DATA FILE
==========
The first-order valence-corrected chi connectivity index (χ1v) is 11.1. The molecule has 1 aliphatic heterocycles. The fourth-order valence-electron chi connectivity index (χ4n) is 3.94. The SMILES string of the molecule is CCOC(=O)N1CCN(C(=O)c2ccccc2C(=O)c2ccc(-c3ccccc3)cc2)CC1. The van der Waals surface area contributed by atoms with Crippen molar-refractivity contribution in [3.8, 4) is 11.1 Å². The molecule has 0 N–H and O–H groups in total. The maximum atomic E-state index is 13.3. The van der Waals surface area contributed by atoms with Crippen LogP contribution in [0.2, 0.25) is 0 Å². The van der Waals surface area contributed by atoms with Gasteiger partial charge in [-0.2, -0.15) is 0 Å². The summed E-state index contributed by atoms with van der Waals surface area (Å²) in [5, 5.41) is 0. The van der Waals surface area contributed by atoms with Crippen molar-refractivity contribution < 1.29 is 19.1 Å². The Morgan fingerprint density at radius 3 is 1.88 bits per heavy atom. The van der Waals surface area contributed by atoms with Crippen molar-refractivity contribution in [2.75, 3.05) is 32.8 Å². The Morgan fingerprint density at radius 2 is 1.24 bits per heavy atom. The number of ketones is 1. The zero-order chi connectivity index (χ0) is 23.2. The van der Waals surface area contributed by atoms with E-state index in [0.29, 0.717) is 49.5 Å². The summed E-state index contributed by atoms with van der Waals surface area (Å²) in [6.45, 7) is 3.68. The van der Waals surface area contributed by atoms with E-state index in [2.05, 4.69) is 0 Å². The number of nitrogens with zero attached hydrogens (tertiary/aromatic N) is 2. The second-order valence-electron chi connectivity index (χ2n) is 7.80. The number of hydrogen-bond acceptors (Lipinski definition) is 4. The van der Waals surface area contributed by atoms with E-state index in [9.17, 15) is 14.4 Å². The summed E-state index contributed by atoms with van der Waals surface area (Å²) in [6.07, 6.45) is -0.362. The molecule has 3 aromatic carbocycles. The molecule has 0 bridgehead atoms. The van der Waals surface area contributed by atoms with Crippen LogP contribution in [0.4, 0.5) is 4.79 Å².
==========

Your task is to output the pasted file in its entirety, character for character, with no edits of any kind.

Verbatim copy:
The first-order valence-corrected chi connectivity index (χ1v) is 11.1. The molecule has 1 aliphatic heterocycles. The fourth-order valence-electron chi connectivity index (χ4n) is 3.94. The SMILES string of the molecule is CCOC(=O)N1CCN(C(=O)c2ccccc2C(=O)c2ccc(-c3ccccc3)cc2)CC1. The van der Waals surface area contributed by atoms with Crippen molar-refractivity contribution in [3.8, 4) is 11.1 Å². The molecule has 0 N–H and O–H groups in total. The maximum atomic E-state index is 13.3. The van der Waals surface area contributed by atoms with Crippen LogP contribution in [0.2, 0.25) is 0 Å². The van der Waals surface area contributed by atoms with Gasteiger partial charge in [-0.2, -0.15) is 0 Å². The summed E-state index contributed by atoms with van der Waals surface area (Å²) in [5, 5.41) is 0. The van der Waals surface area contributed by atoms with Crippen molar-refractivity contribution < 1.29 is 19.1 Å². The Morgan fingerprint density at radius 3 is 1.88 bits per heavy atom. The van der Waals surface area contributed by atoms with Crippen molar-refractivity contribution in [2.75, 3.05) is 32.8 Å². The Morgan fingerprint density at radius 2 is 1.24 bits per heavy atom. The number of ketones is 1. The zero-order chi connectivity index (χ0) is 23.2. The van der Waals surface area contributed by atoms with E-state index in [0.29, 0.717) is 49.5 Å². The summed E-state index contributed by atoms with van der Waals surface area (Å²) in [6.45, 7) is 3.68. The van der Waals surface area contributed by atoms with E-state index in [2.05, 4.69) is 0 Å². The number of nitrogens with zero attached hydrogens (tertiary/aromatic N) is 2. The second-order valence-electron chi connectivity index (χ2n) is 7.80. The number of hydrogen-bond acceptors (Lipinski definition) is 4. The van der Waals surface area contributed by atoms with E-state index in [9.17, 15) is 14.4 Å². The summed E-state index contributed by atoms with van der Waals surface area (Å²) in [6.07, 6.45) is -0.362. The molecule has 3 aromatic carbocycles. The molecule has 0 bridgehead atoms. The van der Waals surface area contributed by atoms with Crippen LogP contribution in [0.4, 0.5) is 4.79 Å².